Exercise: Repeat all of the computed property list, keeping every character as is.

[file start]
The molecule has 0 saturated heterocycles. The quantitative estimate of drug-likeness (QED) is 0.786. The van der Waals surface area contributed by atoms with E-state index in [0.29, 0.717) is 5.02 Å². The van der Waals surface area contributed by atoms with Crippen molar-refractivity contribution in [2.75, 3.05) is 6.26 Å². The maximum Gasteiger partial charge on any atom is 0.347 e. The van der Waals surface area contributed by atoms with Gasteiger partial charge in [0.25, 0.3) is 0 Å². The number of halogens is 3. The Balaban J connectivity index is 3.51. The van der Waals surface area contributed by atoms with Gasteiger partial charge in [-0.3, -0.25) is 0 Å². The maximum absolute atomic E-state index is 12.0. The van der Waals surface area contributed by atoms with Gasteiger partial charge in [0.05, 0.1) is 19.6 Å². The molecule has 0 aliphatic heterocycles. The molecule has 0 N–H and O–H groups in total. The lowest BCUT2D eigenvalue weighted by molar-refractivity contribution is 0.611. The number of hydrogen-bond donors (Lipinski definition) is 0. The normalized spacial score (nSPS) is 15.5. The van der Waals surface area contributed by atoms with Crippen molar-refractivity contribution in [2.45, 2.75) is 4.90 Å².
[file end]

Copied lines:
The molecule has 0 saturated heterocycles. The quantitative estimate of drug-likeness (QED) is 0.786. The van der Waals surface area contributed by atoms with E-state index in [0.29, 0.717) is 5.02 Å². The van der Waals surface area contributed by atoms with Crippen molar-refractivity contribution in [2.75, 3.05) is 6.26 Å². The maximum Gasteiger partial charge on any atom is 0.347 e. The van der Waals surface area contributed by atoms with Gasteiger partial charge in [0.25, 0.3) is 0 Å². The number of halogens is 3. The Balaban J connectivity index is 3.51. The van der Waals surface area contributed by atoms with Gasteiger partial charge in [-0.3, -0.25) is 0 Å². The maximum absolute atomic E-state index is 12.0. The van der Waals surface area contributed by atoms with Gasteiger partial charge in [0.05, 0.1) is 19.6 Å². The molecule has 0 aliphatic heterocycles. The molecule has 0 N–H and O–H groups in total. The lowest BCUT2D eigenvalue weighted by molar-refractivity contribution is 0.611. The number of hydrogen-bond donors (Lipinski definition) is 0. The normalized spacial score (nSPS) is 15.5. The van der Waals surface area contributed by atoms with Crippen molar-refractivity contribution in [2.45, 2.75) is 4.90 Å².